Mulvaney appeared on Fox News' Fox News Sunday, where he told host Chris Wallace that Trump's criticism of Cummings had "absolutely zero to do with race." He said that the president was only going after Cummings for his criticism of the situation at the southern border.

Mulvaney wasn't the only GOP voice to weigh on Sunday, though he was the most supportive of the president. Sen. Rick Scott (R-Fla.) avoided condemning or supporting the tweets on NBC's Meet the Press, but he did say he was "disappointed" in Cummings for "attacking Border Patrol agents that are trying to do their job."

Former New Jersey Gov. Chris Christie, a Republican who does not work for Trump and does not have to worry about re-election, was more forthright in his criticism. During an appearance on ABC's This Week, he said the tweets were a "bad idea."

Rep. Will Hurd (R-Texas), the only black Republican in the House, was highly critical of Trump's previous racist tweets directed at four Democratic congresswomen, but he went easier on the president this time around, arguing that the Baltimore tweets were "different." Hurd, who also appeared on This Week, did suggest that he didn't agree with Trump's style. Tim O'Donnell

July 21, 2019

Remember Special Counsel Robert Mueller? Rep. Jerrold Nadler (D-N.Y.) certainly does.

It was easy to lose sight of during this past week, as stories revolving around President Trump's racist tweets and maritime conflict in the Strait of Hormuz have dominated the headlines, but Mueller is set to testify before the House Judiciary and Intelligence Committees on Wednesday about his two-year investigation into 2016 Russian election interference.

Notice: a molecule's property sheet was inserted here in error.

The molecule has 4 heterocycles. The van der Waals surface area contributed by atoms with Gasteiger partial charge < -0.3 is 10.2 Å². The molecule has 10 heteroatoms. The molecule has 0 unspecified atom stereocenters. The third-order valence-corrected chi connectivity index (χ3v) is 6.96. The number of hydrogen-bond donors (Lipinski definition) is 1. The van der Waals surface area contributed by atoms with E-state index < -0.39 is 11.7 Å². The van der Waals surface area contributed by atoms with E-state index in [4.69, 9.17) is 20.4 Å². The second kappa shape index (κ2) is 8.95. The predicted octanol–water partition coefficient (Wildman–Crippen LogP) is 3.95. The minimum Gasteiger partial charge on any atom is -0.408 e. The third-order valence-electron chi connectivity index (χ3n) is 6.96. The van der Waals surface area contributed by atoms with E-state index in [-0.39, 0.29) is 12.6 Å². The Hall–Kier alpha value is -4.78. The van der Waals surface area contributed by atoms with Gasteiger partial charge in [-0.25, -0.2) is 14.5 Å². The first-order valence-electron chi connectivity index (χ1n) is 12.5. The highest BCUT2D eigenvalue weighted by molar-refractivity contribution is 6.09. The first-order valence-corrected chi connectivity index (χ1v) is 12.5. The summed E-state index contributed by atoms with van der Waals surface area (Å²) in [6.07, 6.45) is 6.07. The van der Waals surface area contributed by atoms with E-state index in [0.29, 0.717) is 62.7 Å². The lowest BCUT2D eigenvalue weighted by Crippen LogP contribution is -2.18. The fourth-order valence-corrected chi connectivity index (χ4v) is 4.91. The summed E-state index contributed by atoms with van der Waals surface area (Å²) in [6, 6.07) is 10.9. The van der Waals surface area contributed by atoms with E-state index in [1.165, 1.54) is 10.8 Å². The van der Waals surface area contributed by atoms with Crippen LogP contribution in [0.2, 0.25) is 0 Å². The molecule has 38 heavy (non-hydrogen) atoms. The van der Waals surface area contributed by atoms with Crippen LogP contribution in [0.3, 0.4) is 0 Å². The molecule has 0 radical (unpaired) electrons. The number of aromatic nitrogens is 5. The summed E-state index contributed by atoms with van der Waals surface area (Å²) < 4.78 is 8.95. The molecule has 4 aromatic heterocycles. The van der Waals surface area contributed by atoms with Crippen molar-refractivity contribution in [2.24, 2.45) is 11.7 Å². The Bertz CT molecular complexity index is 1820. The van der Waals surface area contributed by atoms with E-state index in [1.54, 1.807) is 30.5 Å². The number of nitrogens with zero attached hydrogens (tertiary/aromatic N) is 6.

Appearing on Fox News Sunday, Nadler, the Judiciary Committee chair, told host Chris Wallace that he doesn't believe the public has moved on from the investigation. He also provided a very brief sneak peek about what type of questions to expect from the Democrats during the hearings. Spoiler: They're going to be very specific.

As for the Republicans? Nadler thinks they'll likely just be wasting their time by asking about alleged FBI misconduct.

At the end of the day, Nadler says, it is Trump's conduct which is under scrutiny, not the FBI's, and Nadler thinks there is "very substantial evidence" pointing toward the president being guilty of "high crimes and misdemeanors." Tim O'Donnell

July 21, 2019

Sen. Cory Booker (D-N.J.) had some strong words for President Trump on Sunday.

In appearances on CNN's State of the Union and CBS' Face the Nation, Booker tore into Trump over his racist tweets directed at four democratic congresswomen. A lot of the discourse around Trump's tweets has been about whether Republican members of Congress were willing to condemn them, or the president himself, as racist. Booker, of course, is not in the GOP, but the 2020 Democratic presidential candidate took the discussion to a new level.

In his CNN interview, Booker said Trump "is worse than a racist."

He doubled down on that line in his CBS interview, telling host Margaret Brennan that Trump is "using race like a weapon" to divide the country. He also added that this issue went beyond politics for him — if it had been a Republican on the receiving ends of the insults, Booker says he would react the same way. Tim O'Donnell